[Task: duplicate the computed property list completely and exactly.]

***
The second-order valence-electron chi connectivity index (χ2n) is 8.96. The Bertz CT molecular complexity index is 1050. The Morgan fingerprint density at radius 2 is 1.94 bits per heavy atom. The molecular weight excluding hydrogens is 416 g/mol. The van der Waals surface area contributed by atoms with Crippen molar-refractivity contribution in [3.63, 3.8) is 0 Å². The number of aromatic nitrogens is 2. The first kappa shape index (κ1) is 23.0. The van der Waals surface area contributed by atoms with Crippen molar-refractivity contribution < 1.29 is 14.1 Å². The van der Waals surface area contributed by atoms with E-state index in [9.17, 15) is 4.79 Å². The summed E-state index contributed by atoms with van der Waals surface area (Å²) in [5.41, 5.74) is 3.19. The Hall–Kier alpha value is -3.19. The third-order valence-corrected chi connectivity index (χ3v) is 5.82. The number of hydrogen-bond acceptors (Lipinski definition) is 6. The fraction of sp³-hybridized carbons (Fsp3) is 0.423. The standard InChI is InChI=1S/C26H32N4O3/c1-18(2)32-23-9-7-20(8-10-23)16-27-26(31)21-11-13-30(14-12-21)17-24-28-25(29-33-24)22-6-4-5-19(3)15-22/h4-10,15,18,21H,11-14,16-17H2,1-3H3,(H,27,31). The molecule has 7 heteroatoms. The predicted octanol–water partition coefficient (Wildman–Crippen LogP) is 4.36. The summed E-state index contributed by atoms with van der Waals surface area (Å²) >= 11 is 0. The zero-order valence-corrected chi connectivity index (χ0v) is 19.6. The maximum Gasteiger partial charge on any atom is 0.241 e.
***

The second-order valence-electron chi connectivity index (χ2n) is 8.96. The Bertz CT molecular complexity index is 1050. The Morgan fingerprint density at radius 2 is 1.94 bits per heavy atom. The molecular weight excluding hydrogens is 416 g/mol. The van der Waals surface area contributed by atoms with Crippen molar-refractivity contribution in [3.63, 3.8) is 0 Å². The number of aromatic nitrogens is 2. The first kappa shape index (κ1) is 23.0. The van der Waals surface area contributed by atoms with Crippen molar-refractivity contribution < 1.29 is 14.1 Å². The van der Waals surface area contributed by atoms with E-state index in [9.17, 15) is 4.79 Å². The summed E-state index contributed by atoms with van der Waals surface area (Å²) in [5.41, 5.74) is 3.19. The Hall–Kier alpha value is -3.19. The third-order valence-corrected chi connectivity index (χ3v) is 5.82. The number of hydrogen-bond acceptors (Lipinski definition) is 6. The fraction of sp³-hybridized carbons (Fsp3) is 0.423. The standard InChI is InChI=1S/C26H32N4O3/c1-18(2)32-23-9-7-20(8-10-23)16-27-26(31)21-11-13-30(14-12-21)17-24-28-25(29-33-24)22-6-4-5-19(3)15-22/h4-10,15,18,21H,11-14,16-17H2,1-3H3,(H,27,31). The molecule has 7 heteroatoms. The predicted octanol–water partition coefficient (Wildman–Crippen LogP) is 4.36. The summed E-state index contributed by atoms with van der Waals surface area (Å²) >= 11 is 0. The zero-order valence-corrected chi connectivity index (χ0v) is 19.6. The maximum Gasteiger partial charge on any atom is 0.241 e.